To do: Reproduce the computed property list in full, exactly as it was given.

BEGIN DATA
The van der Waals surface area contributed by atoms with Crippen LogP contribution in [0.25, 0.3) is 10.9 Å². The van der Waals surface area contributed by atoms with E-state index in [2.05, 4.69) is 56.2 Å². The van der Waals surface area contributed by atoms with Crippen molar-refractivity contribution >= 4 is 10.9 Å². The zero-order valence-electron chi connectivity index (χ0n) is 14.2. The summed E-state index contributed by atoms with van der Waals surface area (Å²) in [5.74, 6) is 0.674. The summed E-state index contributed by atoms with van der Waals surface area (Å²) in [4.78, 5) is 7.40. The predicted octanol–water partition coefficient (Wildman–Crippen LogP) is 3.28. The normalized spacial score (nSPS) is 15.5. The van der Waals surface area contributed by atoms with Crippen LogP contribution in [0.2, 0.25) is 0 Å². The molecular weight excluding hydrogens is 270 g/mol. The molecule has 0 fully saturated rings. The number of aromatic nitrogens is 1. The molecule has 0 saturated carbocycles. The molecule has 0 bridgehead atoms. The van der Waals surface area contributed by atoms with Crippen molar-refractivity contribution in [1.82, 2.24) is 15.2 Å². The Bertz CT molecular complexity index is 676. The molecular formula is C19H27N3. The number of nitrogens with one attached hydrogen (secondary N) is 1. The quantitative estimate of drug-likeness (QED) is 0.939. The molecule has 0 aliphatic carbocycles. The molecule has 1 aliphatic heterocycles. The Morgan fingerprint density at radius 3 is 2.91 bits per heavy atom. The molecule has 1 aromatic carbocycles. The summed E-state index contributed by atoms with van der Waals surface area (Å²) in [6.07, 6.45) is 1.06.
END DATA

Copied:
The van der Waals surface area contributed by atoms with Crippen LogP contribution in [0.25, 0.3) is 10.9 Å². The van der Waals surface area contributed by atoms with E-state index in [2.05, 4.69) is 56.2 Å². The van der Waals surface area contributed by atoms with Crippen molar-refractivity contribution >= 4 is 10.9 Å². The zero-order valence-electron chi connectivity index (χ0n) is 14.2. The summed E-state index contributed by atoms with van der Waals surface area (Å²) in [5.74, 6) is 0.674. The summed E-state index contributed by atoms with van der Waals surface area (Å²) in [4.78, 5) is 7.40. The predicted octanol–water partition coefficient (Wildman–Crippen LogP) is 3.28. The normalized spacial score (nSPS) is 15.5. The van der Waals surface area contributed by atoms with Crippen LogP contribution in [0.2, 0.25) is 0 Å². The molecular weight excluding hydrogens is 270 g/mol. The molecule has 0 fully saturated rings. The number of aromatic nitrogens is 1. The molecule has 0 saturated carbocycles. The molecule has 0 bridgehead atoms. The van der Waals surface area contributed by atoms with Crippen molar-refractivity contribution in [1.82, 2.24) is 15.2 Å². The Bertz CT molecular complexity index is 676. The molecular formula is C19H27N3. The number of nitrogens with one attached hydrogen (secondary N) is 1. The quantitative estimate of drug-likeness (QED) is 0.939. The molecule has 0 aliphatic carbocycles. The molecule has 1 aliphatic heterocycles. The Morgan fingerprint density at radius 3 is 2.91 bits per heavy atom. The molecule has 1 aromatic carbocycles. The summed E-state index contributed by atoms with van der Waals surface area (Å²) in [6.07, 6.45) is 1.06.